Medicinal products must be safe – one key requirement in this regard is to ensure that patients are protected from counterfeit medicinal products in the legal supply chain. Particular importance is placed on the serialisation of the packaging: The clear labelling of each individual sales package is one possible approach to prevent counterfeit medicines from entering the legal supply chain. To this end, EFPIA has developed an initiative providing for a 2D matrix code. However, the uniform introduction of this code in Europe or even worldwide is opposed by the fact that many countries have already developed their own concepts. The revised chapter provides an overview on regulatory expectations, the EFPIA initiative and serialisation schemes already implemented. (Roland Kleissendorf)
Print data play an important role in drug safety. This is reflected in the fact that the majority of all product recalls are attributable to errors in printed packaging materials. When you consider the logistical and financial costs associated with a product recall, it quickly becomes clear that handling print data requires clear definitions and defined processes. The generation and control of print data requires technical knowledge and an understanding of GMP. If the preparation is outsourced to an external repro house, these must be selected and audited according to defined criteria. (André Deister, Ilka Henkel)
The design of packaging also has an influence on drug safety that should not be underestimated. Since the design development of packaging materials tends to take place in an environment far removed from GMP, it is important to pay early attention to quality assurance elements for both the design and the technical implementation. It is recommended to create a technical guideline for the development of the Design Manual. (André Deister, Ilka Henkel)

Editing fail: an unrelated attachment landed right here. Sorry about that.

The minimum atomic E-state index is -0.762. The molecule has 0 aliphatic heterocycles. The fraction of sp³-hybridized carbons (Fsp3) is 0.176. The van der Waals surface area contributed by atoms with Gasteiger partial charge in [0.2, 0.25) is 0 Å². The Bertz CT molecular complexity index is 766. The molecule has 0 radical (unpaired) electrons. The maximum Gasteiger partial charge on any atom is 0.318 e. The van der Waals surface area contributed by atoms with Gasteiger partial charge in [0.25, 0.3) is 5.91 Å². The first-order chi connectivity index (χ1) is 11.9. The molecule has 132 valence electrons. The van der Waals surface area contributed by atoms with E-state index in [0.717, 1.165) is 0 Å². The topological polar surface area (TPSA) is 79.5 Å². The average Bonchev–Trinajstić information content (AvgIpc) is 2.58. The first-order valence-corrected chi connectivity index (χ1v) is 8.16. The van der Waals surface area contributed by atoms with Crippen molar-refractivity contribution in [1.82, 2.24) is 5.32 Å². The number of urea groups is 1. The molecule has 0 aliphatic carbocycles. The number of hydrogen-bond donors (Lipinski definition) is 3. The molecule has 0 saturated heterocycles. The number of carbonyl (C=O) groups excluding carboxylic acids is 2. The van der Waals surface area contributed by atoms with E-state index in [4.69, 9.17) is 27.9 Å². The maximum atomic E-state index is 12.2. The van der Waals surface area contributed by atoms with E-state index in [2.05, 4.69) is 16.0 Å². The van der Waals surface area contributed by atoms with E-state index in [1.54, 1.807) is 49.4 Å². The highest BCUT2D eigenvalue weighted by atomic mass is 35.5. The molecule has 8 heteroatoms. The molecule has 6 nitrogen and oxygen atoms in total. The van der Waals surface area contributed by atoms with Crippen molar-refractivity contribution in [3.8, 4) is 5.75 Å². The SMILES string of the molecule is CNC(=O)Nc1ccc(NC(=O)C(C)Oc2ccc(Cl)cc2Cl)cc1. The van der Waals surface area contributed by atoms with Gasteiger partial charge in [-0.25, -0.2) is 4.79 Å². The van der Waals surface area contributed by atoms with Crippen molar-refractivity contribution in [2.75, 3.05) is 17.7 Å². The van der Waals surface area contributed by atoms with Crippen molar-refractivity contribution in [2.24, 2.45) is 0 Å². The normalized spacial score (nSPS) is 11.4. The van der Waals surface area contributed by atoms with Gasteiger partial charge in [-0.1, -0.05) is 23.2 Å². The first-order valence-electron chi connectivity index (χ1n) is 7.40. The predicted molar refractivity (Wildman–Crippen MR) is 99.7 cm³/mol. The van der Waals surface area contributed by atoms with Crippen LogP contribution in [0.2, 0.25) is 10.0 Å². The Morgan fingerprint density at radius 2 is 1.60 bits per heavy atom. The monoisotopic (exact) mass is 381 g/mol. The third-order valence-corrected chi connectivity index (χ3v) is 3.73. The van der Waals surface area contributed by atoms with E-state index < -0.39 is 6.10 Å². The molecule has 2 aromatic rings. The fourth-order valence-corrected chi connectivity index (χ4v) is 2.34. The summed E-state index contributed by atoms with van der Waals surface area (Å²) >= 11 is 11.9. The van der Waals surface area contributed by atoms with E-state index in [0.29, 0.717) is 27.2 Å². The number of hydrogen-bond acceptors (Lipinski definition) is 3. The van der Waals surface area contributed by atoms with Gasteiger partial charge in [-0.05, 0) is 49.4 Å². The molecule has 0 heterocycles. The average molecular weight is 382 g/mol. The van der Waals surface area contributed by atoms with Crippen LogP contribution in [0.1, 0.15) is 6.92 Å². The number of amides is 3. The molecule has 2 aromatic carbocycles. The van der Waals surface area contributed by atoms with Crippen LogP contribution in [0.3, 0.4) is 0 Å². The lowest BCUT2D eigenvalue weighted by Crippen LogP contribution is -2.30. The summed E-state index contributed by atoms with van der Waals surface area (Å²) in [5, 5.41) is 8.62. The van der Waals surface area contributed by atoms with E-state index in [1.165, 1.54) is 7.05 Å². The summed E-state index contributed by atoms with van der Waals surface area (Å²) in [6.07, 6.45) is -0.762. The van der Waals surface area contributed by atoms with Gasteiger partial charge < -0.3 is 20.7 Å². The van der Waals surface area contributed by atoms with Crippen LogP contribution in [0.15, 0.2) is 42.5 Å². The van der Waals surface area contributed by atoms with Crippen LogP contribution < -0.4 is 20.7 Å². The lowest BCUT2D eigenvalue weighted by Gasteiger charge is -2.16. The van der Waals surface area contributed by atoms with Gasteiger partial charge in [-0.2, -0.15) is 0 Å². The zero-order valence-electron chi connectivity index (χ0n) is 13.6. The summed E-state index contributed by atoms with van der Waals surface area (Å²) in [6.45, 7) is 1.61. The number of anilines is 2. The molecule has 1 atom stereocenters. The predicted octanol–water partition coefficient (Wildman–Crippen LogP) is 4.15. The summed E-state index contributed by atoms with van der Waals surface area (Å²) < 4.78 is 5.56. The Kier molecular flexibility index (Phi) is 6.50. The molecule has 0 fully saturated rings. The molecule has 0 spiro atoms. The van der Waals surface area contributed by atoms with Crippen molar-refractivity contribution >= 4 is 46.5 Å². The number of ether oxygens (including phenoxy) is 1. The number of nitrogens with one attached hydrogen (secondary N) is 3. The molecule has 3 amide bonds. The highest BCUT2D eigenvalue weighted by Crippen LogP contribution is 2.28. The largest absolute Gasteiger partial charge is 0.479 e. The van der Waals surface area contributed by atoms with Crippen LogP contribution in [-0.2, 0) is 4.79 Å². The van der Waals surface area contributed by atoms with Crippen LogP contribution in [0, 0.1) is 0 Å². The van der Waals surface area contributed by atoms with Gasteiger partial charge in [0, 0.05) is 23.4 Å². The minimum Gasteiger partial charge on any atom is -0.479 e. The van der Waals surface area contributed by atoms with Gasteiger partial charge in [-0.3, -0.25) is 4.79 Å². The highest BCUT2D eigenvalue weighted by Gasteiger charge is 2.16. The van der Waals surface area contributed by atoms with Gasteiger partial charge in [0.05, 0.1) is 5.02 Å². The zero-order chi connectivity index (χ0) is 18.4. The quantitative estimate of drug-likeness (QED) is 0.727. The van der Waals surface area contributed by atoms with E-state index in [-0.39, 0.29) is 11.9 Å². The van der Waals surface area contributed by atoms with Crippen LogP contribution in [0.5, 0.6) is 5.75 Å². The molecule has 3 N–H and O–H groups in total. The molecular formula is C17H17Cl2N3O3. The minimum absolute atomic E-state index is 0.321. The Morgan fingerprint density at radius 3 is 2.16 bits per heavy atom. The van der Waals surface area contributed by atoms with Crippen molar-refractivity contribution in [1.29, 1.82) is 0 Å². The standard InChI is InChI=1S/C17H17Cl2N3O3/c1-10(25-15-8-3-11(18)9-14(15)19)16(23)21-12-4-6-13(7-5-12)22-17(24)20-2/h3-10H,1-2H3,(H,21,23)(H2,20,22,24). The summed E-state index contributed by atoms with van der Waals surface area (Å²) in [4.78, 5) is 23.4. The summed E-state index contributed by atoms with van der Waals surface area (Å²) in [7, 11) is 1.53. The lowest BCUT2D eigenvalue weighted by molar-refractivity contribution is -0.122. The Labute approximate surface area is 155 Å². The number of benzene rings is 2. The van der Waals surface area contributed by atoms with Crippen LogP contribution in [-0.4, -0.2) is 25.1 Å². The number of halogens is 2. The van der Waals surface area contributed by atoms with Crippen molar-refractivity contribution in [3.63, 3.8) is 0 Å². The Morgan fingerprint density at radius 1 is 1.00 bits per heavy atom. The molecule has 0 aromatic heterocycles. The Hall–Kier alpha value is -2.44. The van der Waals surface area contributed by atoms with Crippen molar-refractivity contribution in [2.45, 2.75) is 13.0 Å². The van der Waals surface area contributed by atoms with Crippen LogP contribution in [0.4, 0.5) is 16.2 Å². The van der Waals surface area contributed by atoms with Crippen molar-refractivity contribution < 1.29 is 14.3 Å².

The Q&A document on safety features should be seen as a supplement to the Anti-Counterfeiting Directive 2011/62/EU and the Delegated Regulation (EU) 2016/161, which entered into force on 9 February 2019. The comprehensive document contains a total of 110 questions and answers, which are assigned to 12 different topics. It sets out frequently asked questions and answers regarding the implementation of the rules on the safety features for medicinal products for human use. The focus lies on providing information on the technical aspects and should help to facilitate its implementation.
In March 2019, the ICH published the final revision of the Guideline for Elemental Impurities Q3D (R1). The reason for this revision is an adjustment of the PDE value for cadmium by inhalation.
Cadmium is now listed with a new inhalation PDE value of 3.4 μg/day. The original value published in 2014 was 1.7 μg/day. This did not agree with the oral and parenteral PDE calculations, as a modifying factor was not taken into account. Following a public consultation in May 2018, the value was revised and is now corrected.